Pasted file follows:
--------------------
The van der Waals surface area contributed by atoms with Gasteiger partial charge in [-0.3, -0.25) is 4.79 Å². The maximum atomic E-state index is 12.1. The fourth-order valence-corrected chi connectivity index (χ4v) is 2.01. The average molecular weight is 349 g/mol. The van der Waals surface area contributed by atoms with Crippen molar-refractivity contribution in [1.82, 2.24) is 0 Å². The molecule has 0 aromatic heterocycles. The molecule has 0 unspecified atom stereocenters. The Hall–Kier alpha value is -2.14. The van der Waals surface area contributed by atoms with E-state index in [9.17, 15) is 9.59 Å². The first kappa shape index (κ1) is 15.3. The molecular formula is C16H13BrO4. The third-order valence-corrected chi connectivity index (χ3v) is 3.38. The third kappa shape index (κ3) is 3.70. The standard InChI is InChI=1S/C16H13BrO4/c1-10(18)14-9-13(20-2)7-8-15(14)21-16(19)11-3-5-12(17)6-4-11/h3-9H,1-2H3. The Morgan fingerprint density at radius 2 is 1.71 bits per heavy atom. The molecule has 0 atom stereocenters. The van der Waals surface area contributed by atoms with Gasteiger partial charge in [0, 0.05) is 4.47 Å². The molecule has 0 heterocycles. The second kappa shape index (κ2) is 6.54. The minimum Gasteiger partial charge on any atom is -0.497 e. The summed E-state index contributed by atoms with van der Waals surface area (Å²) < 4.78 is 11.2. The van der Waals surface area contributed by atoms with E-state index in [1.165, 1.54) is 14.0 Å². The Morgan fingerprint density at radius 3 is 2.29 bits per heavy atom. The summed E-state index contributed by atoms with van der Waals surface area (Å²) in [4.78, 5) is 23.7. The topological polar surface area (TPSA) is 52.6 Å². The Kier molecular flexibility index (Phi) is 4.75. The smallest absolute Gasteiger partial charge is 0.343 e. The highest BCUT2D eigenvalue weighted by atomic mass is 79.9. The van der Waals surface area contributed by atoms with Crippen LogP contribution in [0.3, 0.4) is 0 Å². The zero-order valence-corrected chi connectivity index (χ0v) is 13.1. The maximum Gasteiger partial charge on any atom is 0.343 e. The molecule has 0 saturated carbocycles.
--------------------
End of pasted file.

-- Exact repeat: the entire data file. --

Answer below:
The van der Waals surface area contributed by atoms with Gasteiger partial charge in [-0.3, -0.25) is 4.79 Å². The maximum atomic E-state index is 12.1. The fourth-order valence-corrected chi connectivity index (χ4v) is 2.01. The average molecular weight is 349 g/mol. The van der Waals surface area contributed by atoms with Crippen molar-refractivity contribution in [1.82, 2.24) is 0 Å². The molecule has 0 aromatic heterocycles. The molecule has 0 unspecified atom stereocenters. The Hall–Kier alpha value is -2.14. The van der Waals surface area contributed by atoms with E-state index in [9.17, 15) is 9.59 Å². The first kappa shape index (κ1) is 15.3. The molecular formula is C16H13BrO4. The third-order valence-corrected chi connectivity index (χ3v) is 3.38. The third kappa shape index (κ3) is 3.70. The standard InChI is InChI=1S/C16H13BrO4/c1-10(18)14-9-13(20-2)7-8-15(14)21-16(19)11-3-5-12(17)6-4-11/h3-9H,1-2H3. The Morgan fingerprint density at radius 2 is 1.71 bits per heavy atom. The molecule has 0 atom stereocenters. The van der Waals surface area contributed by atoms with Gasteiger partial charge in [0, 0.05) is 4.47 Å². The molecule has 0 heterocycles. The second kappa shape index (κ2) is 6.54. The minimum Gasteiger partial charge on any atom is -0.497 e. The summed E-state index contributed by atoms with van der Waals surface area (Å²) < 4.78 is 11.2. The van der Waals surface area contributed by atoms with E-state index in [1.165, 1.54) is 14.0 Å². The Morgan fingerprint density at radius 3 is 2.29 bits per heavy atom. The summed E-state index contributed by atoms with van der Waals surface area (Å²) in [4.78, 5) is 23.7. The topological polar surface area (TPSA) is 52.6 Å². The Kier molecular flexibility index (Phi) is 4.75. The smallest absolute Gasteiger partial charge is 0.343 e. The highest BCUT2D eigenvalue weighted by atomic mass is 79.9. The van der Waals surface area contributed by atoms with Crippen LogP contribution in [0.3, 0.4) is 0 Å². The zero-order valence-corrected chi connectivity index (χ0v) is 13.1. The maximum Gasteiger partial charge on any atom is 0.343 e. The molecule has 0 saturated carbocycles.